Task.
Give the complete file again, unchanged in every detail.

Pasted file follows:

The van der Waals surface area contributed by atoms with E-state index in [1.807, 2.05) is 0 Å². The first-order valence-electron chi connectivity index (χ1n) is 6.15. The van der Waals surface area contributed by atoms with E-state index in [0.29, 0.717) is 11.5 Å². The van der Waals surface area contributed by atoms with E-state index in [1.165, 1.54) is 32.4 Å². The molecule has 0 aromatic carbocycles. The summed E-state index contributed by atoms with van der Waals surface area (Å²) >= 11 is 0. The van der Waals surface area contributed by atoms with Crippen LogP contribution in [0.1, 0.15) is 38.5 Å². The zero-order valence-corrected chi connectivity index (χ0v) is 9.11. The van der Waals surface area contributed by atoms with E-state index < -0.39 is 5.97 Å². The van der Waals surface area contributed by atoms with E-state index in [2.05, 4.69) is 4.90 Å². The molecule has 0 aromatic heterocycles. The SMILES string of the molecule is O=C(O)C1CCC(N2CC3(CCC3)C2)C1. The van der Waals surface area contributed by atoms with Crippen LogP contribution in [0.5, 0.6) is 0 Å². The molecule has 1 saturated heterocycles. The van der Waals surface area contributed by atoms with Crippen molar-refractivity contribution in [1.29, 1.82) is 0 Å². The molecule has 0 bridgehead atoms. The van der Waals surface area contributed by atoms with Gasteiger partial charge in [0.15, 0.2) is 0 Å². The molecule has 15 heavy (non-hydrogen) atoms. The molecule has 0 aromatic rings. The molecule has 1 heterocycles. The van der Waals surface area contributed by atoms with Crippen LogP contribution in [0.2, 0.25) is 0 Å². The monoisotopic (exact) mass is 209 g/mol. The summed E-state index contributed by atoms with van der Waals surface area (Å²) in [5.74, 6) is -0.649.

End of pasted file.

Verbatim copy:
The van der Waals surface area contributed by atoms with E-state index in [1.807, 2.05) is 0 Å². The first-order valence-electron chi connectivity index (χ1n) is 6.15. The van der Waals surface area contributed by atoms with E-state index in [0.29, 0.717) is 11.5 Å². The van der Waals surface area contributed by atoms with E-state index in [1.165, 1.54) is 32.4 Å². The molecule has 0 aromatic carbocycles. The summed E-state index contributed by atoms with van der Waals surface area (Å²) >= 11 is 0. The van der Waals surface area contributed by atoms with Crippen LogP contribution in [0.1, 0.15) is 38.5 Å². The zero-order valence-corrected chi connectivity index (χ0v) is 9.11. The van der Waals surface area contributed by atoms with E-state index < -0.39 is 5.97 Å². The van der Waals surface area contributed by atoms with E-state index in [2.05, 4.69) is 4.90 Å². The molecule has 0 aromatic heterocycles. The SMILES string of the molecule is O=C(O)C1CCC(N2CC3(CCC3)C2)C1. The van der Waals surface area contributed by atoms with Crippen LogP contribution in [0.5, 0.6) is 0 Å². The molecule has 1 saturated heterocycles. The van der Waals surface area contributed by atoms with Crippen molar-refractivity contribution in [1.29, 1.82) is 0 Å². The molecule has 0 bridgehead atoms. The van der Waals surface area contributed by atoms with Gasteiger partial charge in [0.15, 0.2) is 0 Å². The molecule has 15 heavy (non-hydrogen) atoms. The molecule has 0 aromatic rings. The molecule has 1 heterocycles. The van der Waals surface area contributed by atoms with Crippen LogP contribution in [0.2, 0.25) is 0 Å². The monoisotopic (exact) mass is 209 g/mol. The summed E-state index contributed by atoms with van der Waals surface area (Å²) in [5.74, 6) is -0.649.